So far, we’ve examined how long commute times limit the ability of low-income workers who live in high poverty areas in the City to reach jobs through public transportation. We have also explored how the cost of car ownership is often prohibitively expensive for these same individuals. This post will assess how the continuing sprawl of our region has a particularly negative impact on low-income residents.
In 1950, the City of Rochester had over 330,000 residents, while Monroe County was home to just shy of 500,000 residents. According to the US Census of that year, 67% of county residents lived within city limits, and almost 85% lived in either the City or one of its inner ring suburbs (Brighton, Gates, Greece, and Irondequoit).
By 2010, only 28% of County residents lived in the City, and 57% lived in either the city or one of those inner ring suburbs. Over those 60 years, the population of the City and nearby suburbs grew by less than 5,000 residents combined (and the city itself shrunk by 37% over this time period), while the population of the rest of Monroe County grew by almost 245,000 people. From 1970 to 2010, the inner ring suburbs of Rochester grew by only 6%, or 281 residents per year, while the City itself shed an average of 2,142 people each year.
According to an article published last year in the City Newspaper (citing the Rochester Downtown Development Corporation), there are approximately 48,000 jobs located downtown Rochester today. A significant total, to be sure. But according to the US Census Bureau, there are over 500,000 workers in the Rochester region. Less than 10% of our jobs are located in our downtown center, the most transit-accessible part of our region. Rochester’s transit system is organized around the idea that we need to connect commuters to downtown work locations, and we’ve doubled down on that model with our brand new transit center. But what happens when over 90% of jobs are not located in downtown? And what are the consequences for lower-income city residents who encounter a regional economy that locates more than two-thirds of jobs outside the City itself?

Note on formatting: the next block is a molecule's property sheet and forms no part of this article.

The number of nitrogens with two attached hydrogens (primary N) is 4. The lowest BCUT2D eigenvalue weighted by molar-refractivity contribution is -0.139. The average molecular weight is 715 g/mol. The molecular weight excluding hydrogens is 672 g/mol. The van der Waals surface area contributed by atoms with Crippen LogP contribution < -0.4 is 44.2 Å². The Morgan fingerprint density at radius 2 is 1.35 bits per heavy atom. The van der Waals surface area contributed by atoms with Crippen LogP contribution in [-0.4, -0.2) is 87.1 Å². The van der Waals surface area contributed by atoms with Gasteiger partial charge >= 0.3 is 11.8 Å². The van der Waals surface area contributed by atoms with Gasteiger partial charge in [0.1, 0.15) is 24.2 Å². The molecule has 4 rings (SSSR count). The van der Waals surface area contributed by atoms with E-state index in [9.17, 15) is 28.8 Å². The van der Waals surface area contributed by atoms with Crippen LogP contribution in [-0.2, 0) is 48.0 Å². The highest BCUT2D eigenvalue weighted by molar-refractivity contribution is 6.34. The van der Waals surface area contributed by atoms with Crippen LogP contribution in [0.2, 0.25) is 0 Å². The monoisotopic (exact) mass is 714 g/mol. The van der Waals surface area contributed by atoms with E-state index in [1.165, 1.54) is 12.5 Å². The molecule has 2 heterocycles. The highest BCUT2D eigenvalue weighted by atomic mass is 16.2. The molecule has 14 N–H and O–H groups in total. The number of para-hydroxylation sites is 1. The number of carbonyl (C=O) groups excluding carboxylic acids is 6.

Researchers have been studying regional economies and the relationship between race, sprawl and poverty for over 50 years. As major centers of employment, particularly retail, moved to the suburbs, affordable housing didn’t move with them. In particular, African-Americans faced housing and employment discrimination, and a shortage of accessible jobs in central cities. Research confirmed what we would expect: Increasing distance from work centers can lead to higher unemployment rates among low-income city residents and can drive up poverty for a region as a whole.
Studies conducted in recent years have identified regional compactness as a key determinant of economic mobility. Inter-generational upward mobility is significantly higher in compact regions than sprawling metropolitan areas. Regions that are becoming less compact (like ours) have decreasing levels of socio-economic mobility.
The US Census Bureau’s American Community Survey includes data about a variety of topics, including a great deal of information about poverty and the location of jobs throughout a region. As ACT Rochester and the Rochester Area Community Foundation have comprehensively detailed, the overall poverty rate in our region is not particularly high. Our region contains many middle class and even extremely affluent communities, and on the whole, actually has a bit less poverty than most of the rest of the country. What unfortunately distinguishes our region is the intense concentration of poverty within the City of Rochester and the lack of jobs located within the City.
To better understand the relationship between concentrated poverty and urban sprawl, we examined the relationship between poverty rates in a region’s cities and the location of jobs in those regions. According to the Census Bureau, the Rochester region is the 51st largest Metropolitan Statistical Area (MSA) in the country. For this analysis, we have included the next 25 MSAs larger than Rochester and the next 25 MSAs smaller than our region (Orlando, FL through Akron, OH).
The chart below demonstrates the relationship between the percentage of jobs located in a region’s principal cities and the poverty rate in those cities. The data suggests that regions with more jobs in center cities have lower rates of poverty. Conversely, those regions with fewer jobs located in principal cities tend to have higher poverty rates.
A similar relationship exists between the percentage of residents who reside in a region’s core cities and the poverty rate of those core cities. This suggests that cities with a higher share of residents and jobs within a region tend to have lower poverty rates. Put differently, the more central a city is to a region’s economy, the lower the poverty rate in that city.
So now we’ve taken a look at this problem a few different ways. We’ve looked at how long bus rides from the City to suburban job locations are challenging to many low-income workers and we’ve examined how car ownership consumes too high a share of a low wage workers pay check. And now we’ve seen how data and research shows that sprawl itself exacerbates concentrated poverty and limits economic mobility.
So what should we do about it? Continue reading, Part 6: What Should Be Done?…